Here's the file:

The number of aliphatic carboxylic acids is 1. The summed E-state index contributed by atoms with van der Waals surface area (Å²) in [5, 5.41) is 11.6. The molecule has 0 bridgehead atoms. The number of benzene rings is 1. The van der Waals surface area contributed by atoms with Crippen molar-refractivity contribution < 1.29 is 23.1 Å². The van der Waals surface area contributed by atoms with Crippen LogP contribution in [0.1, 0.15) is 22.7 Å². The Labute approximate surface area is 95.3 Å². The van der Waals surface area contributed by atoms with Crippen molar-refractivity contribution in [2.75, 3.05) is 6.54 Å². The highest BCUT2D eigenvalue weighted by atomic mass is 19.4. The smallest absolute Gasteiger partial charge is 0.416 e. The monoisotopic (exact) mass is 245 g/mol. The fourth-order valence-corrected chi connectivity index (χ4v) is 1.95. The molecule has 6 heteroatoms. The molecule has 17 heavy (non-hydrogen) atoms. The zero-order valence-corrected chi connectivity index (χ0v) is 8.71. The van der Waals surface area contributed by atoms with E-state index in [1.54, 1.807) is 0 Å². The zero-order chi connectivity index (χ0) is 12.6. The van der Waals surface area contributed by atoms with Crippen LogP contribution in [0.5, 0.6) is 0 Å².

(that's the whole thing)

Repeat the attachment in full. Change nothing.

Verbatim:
The number of aliphatic carboxylic acids is 1. The summed E-state index contributed by atoms with van der Waals surface area (Å²) in [5, 5.41) is 11.6. The molecule has 0 bridgehead atoms. The number of benzene rings is 1. The van der Waals surface area contributed by atoms with Crippen molar-refractivity contribution < 1.29 is 23.1 Å². The van der Waals surface area contributed by atoms with Crippen LogP contribution in [0.1, 0.15) is 22.7 Å². The Labute approximate surface area is 95.3 Å². The van der Waals surface area contributed by atoms with Crippen molar-refractivity contribution in [2.75, 3.05) is 6.54 Å². The highest BCUT2D eigenvalue weighted by atomic mass is 19.4. The smallest absolute Gasteiger partial charge is 0.416 e. The monoisotopic (exact) mass is 245 g/mol. The fourth-order valence-corrected chi connectivity index (χ4v) is 1.95. The molecule has 6 heteroatoms. The molecule has 17 heavy (non-hydrogen) atoms. The zero-order valence-corrected chi connectivity index (χ0v) is 8.71. The van der Waals surface area contributed by atoms with E-state index in [1.54, 1.807) is 0 Å². The zero-order chi connectivity index (χ0) is 12.6. The van der Waals surface area contributed by atoms with Crippen LogP contribution in [0.5, 0.6) is 0 Å².